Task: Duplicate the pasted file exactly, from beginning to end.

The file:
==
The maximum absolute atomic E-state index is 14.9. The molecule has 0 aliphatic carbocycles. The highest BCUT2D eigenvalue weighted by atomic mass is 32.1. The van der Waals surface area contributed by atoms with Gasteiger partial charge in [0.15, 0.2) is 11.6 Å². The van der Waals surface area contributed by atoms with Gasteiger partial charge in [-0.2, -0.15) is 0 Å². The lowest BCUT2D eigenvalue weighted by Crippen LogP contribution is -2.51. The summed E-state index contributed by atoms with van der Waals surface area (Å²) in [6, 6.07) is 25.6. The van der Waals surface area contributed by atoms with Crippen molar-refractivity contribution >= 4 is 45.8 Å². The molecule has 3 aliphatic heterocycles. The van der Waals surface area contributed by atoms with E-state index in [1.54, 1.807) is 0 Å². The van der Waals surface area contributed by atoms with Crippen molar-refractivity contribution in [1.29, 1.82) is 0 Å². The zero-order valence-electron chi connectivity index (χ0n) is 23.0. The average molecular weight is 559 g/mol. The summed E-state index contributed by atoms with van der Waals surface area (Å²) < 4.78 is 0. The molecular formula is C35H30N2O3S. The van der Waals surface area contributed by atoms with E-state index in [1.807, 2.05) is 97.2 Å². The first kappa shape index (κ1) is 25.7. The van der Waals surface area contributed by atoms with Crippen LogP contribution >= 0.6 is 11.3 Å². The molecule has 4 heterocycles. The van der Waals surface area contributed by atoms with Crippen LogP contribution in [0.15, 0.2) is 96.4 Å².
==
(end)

The maximum absolute atomic E-state index is 14.9. The molecule has 0 aliphatic carbocycles. The highest BCUT2D eigenvalue weighted by atomic mass is 32.1. The van der Waals surface area contributed by atoms with Gasteiger partial charge in [0.15, 0.2) is 11.6 Å². The van der Waals surface area contributed by atoms with Gasteiger partial charge in [-0.2, -0.15) is 0 Å². The lowest BCUT2D eigenvalue weighted by Crippen LogP contribution is -2.51. The summed E-state index contributed by atoms with van der Waals surface area (Å²) in [6, 6.07) is 25.6. The van der Waals surface area contributed by atoms with Crippen molar-refractivity contribution >= 4 is 45.8 Å². The molecule has 3 aliphatic heterocycles. The van der Waals surface area contributed by atoms with E-state index in [1.54, 1.807) is 0 Å². The van der Waals surface area contributed by atoms with Crippen molar-refractivity contribution in [1.29, 1.82) is 0 Å². The zero-order valence-electron chi connectivity index (χ0n) is 23.0. The average molecular weight is 559 g/mol. The summed E-state index contributed by atoms with van der Waals surface area (Å²) < 4.78 is 0. The molecular formula is C35H30N2O3S. The van der Waals surface area contributed by atoms with E-state index in [1.807, 2.05) is 97.2 Å². The first kappa shape index (κ1) is 25.7. The van der Waals surface area contributed by atoms with Crippen LogP contribution >= 0.6 is 11.3 Å². The molecule has 4 heterocycles. The van der Waals surface area contributed by atoms with Crippen LogP contribution in [0.15, 0.2) is 96.4 Å².